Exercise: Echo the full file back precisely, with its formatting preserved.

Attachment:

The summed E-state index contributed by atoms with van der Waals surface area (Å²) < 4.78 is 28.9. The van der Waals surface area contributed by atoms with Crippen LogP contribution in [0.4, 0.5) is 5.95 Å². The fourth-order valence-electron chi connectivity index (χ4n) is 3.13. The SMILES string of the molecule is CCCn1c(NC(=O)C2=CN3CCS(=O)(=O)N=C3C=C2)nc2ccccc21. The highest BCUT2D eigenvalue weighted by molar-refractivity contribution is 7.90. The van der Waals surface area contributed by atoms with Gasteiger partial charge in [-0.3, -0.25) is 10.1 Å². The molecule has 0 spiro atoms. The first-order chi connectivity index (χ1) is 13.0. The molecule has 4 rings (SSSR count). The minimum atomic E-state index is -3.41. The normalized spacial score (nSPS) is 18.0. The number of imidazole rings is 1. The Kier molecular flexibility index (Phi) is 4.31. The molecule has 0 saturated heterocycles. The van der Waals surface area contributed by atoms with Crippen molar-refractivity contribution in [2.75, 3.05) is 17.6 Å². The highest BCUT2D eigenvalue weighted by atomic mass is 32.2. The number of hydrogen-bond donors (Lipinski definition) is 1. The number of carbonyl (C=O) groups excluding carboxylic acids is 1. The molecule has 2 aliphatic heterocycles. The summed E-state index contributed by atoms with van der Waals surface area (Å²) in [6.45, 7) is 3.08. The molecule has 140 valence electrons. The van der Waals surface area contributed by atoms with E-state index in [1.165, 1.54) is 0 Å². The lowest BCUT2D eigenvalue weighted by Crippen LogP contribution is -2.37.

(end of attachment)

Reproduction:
The summed E-state index contributed by atoms with van der Waals surface area (Å²) < 4.78 is 28.9. The van der Waals surface area contributed by atoms with Crippen LogP contribution in [0.4, 0.5) is 5.95 Å². The fourth-order valence-electron chi connectivity index (χ4n) is 3.13. The SMILES string of the molecule is CCCn1c(NC(=O)C2=CN3CCS(=O)(=O)N=C3C=C2)nc2ccccc21. The highest BCUT2D eigenvalue weighted by molar-refractivity contribution is 7.90. The van der Waals surface area contributed by atoms with Gasteiger partial charge in [-0.3, -0.25) is 10.1 Å². The molecule has 0 spiro atoms. The first-order chi connectivity index (χ1) is 13.0. The molecule has 4 rings (SSSR count). The minimum atomic E-state index is -3.41. The normalized spacial score (nSPS) is 18.0. The number of imidazole rings is 1. The Kier molecular flexibility index (Phi) is 4.31. The molecule has 0 saturated heterocycles. The van der Waals surface area contributed by atoms with Crippen molar-refractivity contribution in [2.75, 3.05) is 17.6 Å². The highest BCUT2D eigenvalue weighted by atomic mass is 32.2. The number of hydrogen-bond donors (Lipinski definition) is 1. The number of carbonyl (C=O) groups excluding carboxylic acids is 1. The molecule has 2 aliphatic heterocycles. The summed E-state index contributed by atoms with van der Waals surface area (Å²) in [6.45, 7) is 3.08. The molecule has 140 valence electrons. The van der Waals surface area contributed by atoms with E-state index in [1.165, 1.54) is 0 Å². The lowest BCUT2D eigenvalue weighted by Crippen LogP contribution is -2.37.